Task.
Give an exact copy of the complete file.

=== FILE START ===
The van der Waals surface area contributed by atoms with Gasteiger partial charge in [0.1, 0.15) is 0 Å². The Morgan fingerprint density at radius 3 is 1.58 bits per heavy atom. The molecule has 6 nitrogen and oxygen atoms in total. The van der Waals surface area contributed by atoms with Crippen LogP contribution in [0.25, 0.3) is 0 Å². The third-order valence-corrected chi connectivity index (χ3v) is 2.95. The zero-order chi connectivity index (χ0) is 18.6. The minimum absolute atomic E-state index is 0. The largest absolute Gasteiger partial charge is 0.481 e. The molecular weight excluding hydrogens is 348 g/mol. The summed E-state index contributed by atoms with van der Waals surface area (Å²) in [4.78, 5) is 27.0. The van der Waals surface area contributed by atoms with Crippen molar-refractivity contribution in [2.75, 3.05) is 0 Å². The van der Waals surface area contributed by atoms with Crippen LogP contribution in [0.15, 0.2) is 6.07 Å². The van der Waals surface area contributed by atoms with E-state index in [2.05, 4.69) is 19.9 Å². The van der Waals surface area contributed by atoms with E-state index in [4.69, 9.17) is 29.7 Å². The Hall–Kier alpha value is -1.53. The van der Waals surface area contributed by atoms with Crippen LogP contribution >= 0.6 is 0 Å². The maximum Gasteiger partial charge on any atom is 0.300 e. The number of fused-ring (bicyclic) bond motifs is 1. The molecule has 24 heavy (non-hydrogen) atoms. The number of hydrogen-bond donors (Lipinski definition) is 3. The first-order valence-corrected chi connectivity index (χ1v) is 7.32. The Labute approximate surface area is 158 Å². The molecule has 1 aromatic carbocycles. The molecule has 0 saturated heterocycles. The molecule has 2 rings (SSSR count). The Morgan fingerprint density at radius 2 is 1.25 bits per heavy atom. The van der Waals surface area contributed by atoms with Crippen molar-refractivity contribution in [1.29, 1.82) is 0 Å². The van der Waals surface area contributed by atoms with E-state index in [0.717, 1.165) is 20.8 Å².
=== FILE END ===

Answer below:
The van der Waals surface area contributed by atoms with Gasteiger partial charge in [0.1, 0.15) is 0 Å². The Morgan fingerprint density at radius 3 is 1.58 bits per heavy atom. The molecule has 6 nitrogen and oxygen atoms in total. The van der Waals surface area contributed by atoms with Crippen LogP contribution in [0.25, 0.3) is 0 Å². The third-order valence-corrected chi connectivity index (χ3v) is 2.95. The zero-order chi connectivity index (χ0) is 18.6. The minimum absolute atomic E-state index is 0. The largest absolute Gasteiger partial charge is 0.481 e. The molecular weight excluding hydrogens is 348 g/mol. The summed E-state index contributed by atoms with van der Waals surface area (Å²) in [4.78, 5) is 27.0. The van der Waals surface area contributed by atoms with Crippen molar-refractivity contribution in [2.75, 3.05) is 0 Å². The van der Waals surface area contributed by atoms with Crippen LogP contribution in [0.15, 0.2) is 6.07 Å². The van der Waals surface area contributed by atoms with E-state index in [2.05, 4.69) is 19.9 Å². The van der Waals surface area contributed by atoms with E-state index in [4.69, 9.17) is 29.7 Å². The Hall–Kier alpha value is -1.53. The van der Waals surface area contributed by atoms with Crippen LogP contribution >= 0.6 is 0 Å². The maximum Gasteiger partial charge on any atom is 0.300 e. The number of fused-ring (bicyclic) bond motifs is 1. The molecule has 24 heavy (non-hydrogen) atoms. The number of hydrogen-bond donors (Lipinski definition) is 3. The first-order valence-corrected chi connectivity index (χ1v) is 7.32. The Labute approximate surface area is 158 Å². The molecule has 1 aromatic carbocycles. The molecule has 0 saturated heterocycles. The molecule has 2 rings (SSSR count). The Morgan fingerprint density at radius 2 is 1.25 bits per heavy atom. The van der Waals surface area contributed by atoms with Crippen molar-refractivity contribution in [1.29, 1.82) is 0 Å². The van der Waals surface area contributed by atoms with E-state index in [0.717, 1.165) is 20.8 Å².